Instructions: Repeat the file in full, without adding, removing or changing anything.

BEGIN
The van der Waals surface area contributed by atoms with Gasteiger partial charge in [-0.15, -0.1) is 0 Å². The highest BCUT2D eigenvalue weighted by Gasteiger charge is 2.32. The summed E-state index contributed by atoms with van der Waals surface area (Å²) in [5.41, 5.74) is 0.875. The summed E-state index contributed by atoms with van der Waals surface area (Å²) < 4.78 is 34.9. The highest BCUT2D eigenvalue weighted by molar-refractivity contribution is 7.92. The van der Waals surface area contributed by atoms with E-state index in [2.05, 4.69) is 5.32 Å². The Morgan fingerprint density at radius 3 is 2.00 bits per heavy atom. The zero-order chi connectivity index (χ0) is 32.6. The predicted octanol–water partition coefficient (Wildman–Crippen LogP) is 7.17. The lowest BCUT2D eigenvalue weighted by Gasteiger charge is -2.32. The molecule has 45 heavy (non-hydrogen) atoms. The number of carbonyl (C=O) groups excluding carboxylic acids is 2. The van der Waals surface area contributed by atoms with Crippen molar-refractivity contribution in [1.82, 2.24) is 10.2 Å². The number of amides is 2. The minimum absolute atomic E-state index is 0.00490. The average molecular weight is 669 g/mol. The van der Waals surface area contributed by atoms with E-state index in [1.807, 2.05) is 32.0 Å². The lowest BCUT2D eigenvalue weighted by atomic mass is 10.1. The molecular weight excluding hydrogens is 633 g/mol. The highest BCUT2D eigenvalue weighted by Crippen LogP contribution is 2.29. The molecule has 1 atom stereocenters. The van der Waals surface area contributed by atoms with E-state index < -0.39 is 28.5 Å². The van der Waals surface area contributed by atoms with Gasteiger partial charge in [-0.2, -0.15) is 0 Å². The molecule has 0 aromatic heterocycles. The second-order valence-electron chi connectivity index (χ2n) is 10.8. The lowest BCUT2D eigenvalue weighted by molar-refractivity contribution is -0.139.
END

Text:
The van der Waals surface area contributed by atoms with Gasteiger partial charge in [-0.15, -0.1) is 0 Å². The highest BCUT2D eigenvalue weighted by Gasteiger charge is 2.32. The summed E-state index contributed by atoms with van der Waals surface area (Å²) in [5.41, 5.74) is 0.875. The summed E-state index contributed by atoms with van der Waals surface area (Å²) < 4.78 is 34.9. The highest BCUT2D eigenvalue weighted by molar-refractivity contribution is 7.92. The van der Waals surface area contributed by atoms with E-state index in [2.05, 4.69) is 5.32 Å². The Morgan fingerprint density at radius 3 is 2.00 bits per heavy atom. The zero-order chi connectivity index (χ0) is 32.6. The predicted octanol–water partition coefficient (Wildman–Crippen LogP) is 7.17. The lowest BCUT2D eigenvalue weighted by Gasteiger charge is -2.32. The molecule has 45 heavy (non-hydrogen) atoms. The number of carbonyl (C=O) groups excluding carboxylic acids is 2. The van der Waals surface area contributed by atoms with Crippen molar-refractivity contribution in [1.82, 2.24) is 10.2 Å². The number of amides is 2. The minimum absolute atomic E-state index is 0.00490. The average molecular weight is 669 g/mol. The van der Waals surface area contributed by atoms with E-state index in [1.807, 2.05) is 32.0 Å². The lowest BCUT2D eigenvalue weighted by atomic mass is 10.1. The molecular weight excluding hydrogens is 633 g/mol. The highest BCUT2D eigenvalue weighted by Crippen LogP contribution is 2.29. The molecule has 1 atom stereocenters. The van der Waals surface area contributed by atoms with E-state index < -0.39 is 28.5 Å². The van der Waals surface area contributed by atoms with Gasteiger partial charge in [-0.2, -0.15) is 0 Å². The molecule has 0 aromatic heterocycles. The second-order valence-electron chi connectivity index (χ2n) is 10.8. The lowest BCUT2D eigenvalue weighted by molar-refractivity contribution is -0.139.